ENTERECTOMY.

Expose the abdominal contents by median laparotomy.

Remove the part to be operated upon out of the peritoneal cavity. Apply intestinal pincers two inches below the line of the proposed lower division of the intestine. Strip the intestinal contents upward and prevent their descent by applying intestinal pincers two inches above the line of the proposed upper division of the intestine. The gut to be excised, now being empty of any fecal contents, is divided by scissors.

The mesentery attached to the excised intestine may be ligated in sections near its attachment and then separated by cutting between the ligatures and

the intestine. A triangular piece of the mesentery may be removed, the base of the triangle being the border of the mesentery attached to the excised portion of intestine. The sides of the triangle are then joined by sutures.

A divided vessel may be found near the mesenteric border of the divided ends of the intestine.

Appose the ends of the intestine by means of the Jobert, Czerny-Lembert, or double interrupted suture if enterorrhaphy is proposed.

The division of the intestine may be made obliquely, and the mesenteric border of one end sutured to the free border of the other (Morris). This fulfills the requirement of good blood-supply to the ends of the gut. The division of the gut is ordinarily made near a loop of the mesenteric artery to meet this same demand.

Both ends of the intestine may be secured to the external wound, and a fecal fistula be established as is about to be described.

ENTEROTOMY.

Expose the intestines by median laparotomy.

Follow the mesentery downward to determine one of the lower loops of the small intestine. It is necessary to be guided by the mesentery, as Treves has shown that the long mesentery of the lower portion of the jejunum allows it to occupy the pelvic cavity.

Remove the loop selected for the operation from the peritoneal cavity. Open into its lumen by nicking a fold picked up by means of forceps.

Enlarge the wound by means of probe pointed

scissors, using the probe-pointed blade in the lumen of the intestine.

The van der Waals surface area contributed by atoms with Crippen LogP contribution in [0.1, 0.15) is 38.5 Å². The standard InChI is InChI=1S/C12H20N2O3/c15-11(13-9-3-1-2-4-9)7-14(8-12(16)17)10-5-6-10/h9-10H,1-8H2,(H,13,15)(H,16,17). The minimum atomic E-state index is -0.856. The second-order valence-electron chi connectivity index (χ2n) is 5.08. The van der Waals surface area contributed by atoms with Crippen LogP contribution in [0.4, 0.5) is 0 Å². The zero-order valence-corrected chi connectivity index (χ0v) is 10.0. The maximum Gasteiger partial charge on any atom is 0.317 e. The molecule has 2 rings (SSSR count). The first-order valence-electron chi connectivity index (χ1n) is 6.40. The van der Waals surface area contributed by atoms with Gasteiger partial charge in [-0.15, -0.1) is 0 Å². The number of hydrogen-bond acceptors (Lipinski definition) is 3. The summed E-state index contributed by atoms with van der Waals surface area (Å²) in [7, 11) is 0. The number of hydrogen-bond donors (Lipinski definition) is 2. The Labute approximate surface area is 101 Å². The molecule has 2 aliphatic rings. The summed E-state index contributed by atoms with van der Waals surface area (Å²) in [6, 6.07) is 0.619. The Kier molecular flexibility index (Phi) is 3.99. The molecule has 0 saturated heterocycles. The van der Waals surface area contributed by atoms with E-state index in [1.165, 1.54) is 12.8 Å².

The wound may be closed by performing enterorrhaphy, or a fecal fistula may be established.

ENTEROSTOMY, WITH ENTEROTOMY OR ENTERECTOMY.

In this operation the loop of intestine is brought to the lower angle of the laparotomy incision, or a second opening is made in a line with the fibers of the external oblique muscle which will act slightly as a sphincter. An opening one inch and a half long through the abdominal walls is made to lead into the lumen of the gut.

After median laparotomy the loop of intestine is secured by piercing it with a ligature, both ends of which are brought out of the abdominal opening to which the gut is to be sutured.

Prevent the bulging of the intestines by inserting a sponge through the wound. Detach the peritoneum around the wound and draw it up, stitching it to the integument so that the walls of the wound will present a serous surface. Remove the sponge from the abdominal cavity and draw upon the ends of the ligature to engage the loop of gut in the wound. A quarter of an inch from the margin pass a needle into the wound through almost the entire thickness of the walls of the abdomen. Pierce a small fold of the apposed circumference of the intestine. Carry the ligature from within outward through the wall of the abdomen, and secure its ends by means of a knot. In like manner, at intervals of one quarter of an inch, stitch the intestine to the walls of the wound.

Open the intestine nearly to the extent of the